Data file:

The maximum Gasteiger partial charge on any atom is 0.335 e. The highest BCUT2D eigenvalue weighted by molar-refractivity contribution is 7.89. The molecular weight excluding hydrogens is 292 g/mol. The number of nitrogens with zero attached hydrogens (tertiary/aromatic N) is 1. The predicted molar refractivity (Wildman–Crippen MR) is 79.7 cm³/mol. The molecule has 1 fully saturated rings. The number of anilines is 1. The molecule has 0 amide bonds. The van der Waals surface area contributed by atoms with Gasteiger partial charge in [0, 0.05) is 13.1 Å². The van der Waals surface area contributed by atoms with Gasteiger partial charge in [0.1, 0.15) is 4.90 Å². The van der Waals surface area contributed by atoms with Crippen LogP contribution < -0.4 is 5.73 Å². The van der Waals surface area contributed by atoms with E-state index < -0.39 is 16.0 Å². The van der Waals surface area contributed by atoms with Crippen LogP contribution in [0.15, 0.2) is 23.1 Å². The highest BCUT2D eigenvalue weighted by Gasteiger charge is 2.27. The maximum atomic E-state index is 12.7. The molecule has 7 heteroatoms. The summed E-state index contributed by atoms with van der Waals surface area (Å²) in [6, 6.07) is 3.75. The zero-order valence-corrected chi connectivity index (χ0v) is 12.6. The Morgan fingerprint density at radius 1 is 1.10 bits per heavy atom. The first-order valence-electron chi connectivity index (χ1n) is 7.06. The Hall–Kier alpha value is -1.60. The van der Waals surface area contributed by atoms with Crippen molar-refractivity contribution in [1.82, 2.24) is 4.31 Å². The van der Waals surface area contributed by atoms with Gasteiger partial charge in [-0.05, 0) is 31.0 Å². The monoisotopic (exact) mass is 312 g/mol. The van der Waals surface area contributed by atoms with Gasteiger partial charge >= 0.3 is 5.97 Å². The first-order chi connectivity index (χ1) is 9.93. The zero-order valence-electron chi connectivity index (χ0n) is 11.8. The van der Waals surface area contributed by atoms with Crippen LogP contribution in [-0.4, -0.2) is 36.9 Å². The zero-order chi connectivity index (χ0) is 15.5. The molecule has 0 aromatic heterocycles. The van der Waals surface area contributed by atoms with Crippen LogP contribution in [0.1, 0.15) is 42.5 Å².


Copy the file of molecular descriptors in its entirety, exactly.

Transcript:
The maximum Gasteiger partial charge on any atom is 0.335 e. The highest BCUT2D eigenvalue weighted by molar-refractivity contribution is 7.89. The molecular weight excluding hydrogens is 292 g/mol. The number of nitrogens with zero attached hydrogens (tertiary/aromatic N) is 1. The predicted molar refractivity (Wildman–Crippen MR) is 79.7 cm³/mol. The molecule has 1 fully saturated rings. The number of anilines is 1. The molecule has 0 amide bonds. The van der Waals surface area contributed by atoms with Gasteiger partial charge in [0, 0.05) is 13.1 Å². The van der Waals surface area contributed by atoms with Gasteiger partial charge in [0.1, 0.15) is 4.90 Å². The van der Waals surface area contributed by atoms with Crippen LogP contribution < -0.4 is 5.73 Å². The van der Waals surface area contributed by atoms with E-state index < -0.39 is 16.0 Å². The van der Waals surface area contributed by atoms with Crippen LogP contribution in [0.15, 0.2) is 23.1 Å². The highest BCUT2D eigenvalue weighted by Gasteiger charge is 2.27. The maximum atomic E-state index is 12.7. The molecule has 7 heteroatoms. The summed E-state index contributed by atoms with van der Waals surface area (Å²) in [6, 6.07) is 3.75. The zero-order valence-corrected chi connectivity index (χ0v) is 12.6. The Morgan fingerprint density at radius 1 is 1.10 bits per heavy atom. The first-order valence-electron chi connectivity index (χ1n) is 7.06. The Hall–Kier alpha value is -1.60. The van der Waals surface area contributed by atoms with Crippen molar-refractivity contribution in [1.82, 2.24) is 4.31 Å². The van der Waals surface area contributed by atoms with Gasteiger partial charge in [-0.05, 0) is 31.0 Å². The monoisotopic (exact) mass is 312 g/mol. The van der Waals surface area contributed by atoms with Gasteiger partial charge >= 0.3 is 5.97 Å². The first-order chi connectivity index (χ1) is 9.93. The zero-order valence-electron chi connectivity index (χ0n) is 11.8. The van der Waals surface area contributed by atoms with Crippen LogP contribution in [-0.4, -0.2) is 36.9 Å². The zero-order chi connectivity index (χ0) is 15.5. The molecule has 0 aromatic heterocycles. The van der Waals surface area contributed by atoms with Crippen LogP contribution in [0.1, 0.15) is 42.5 Å².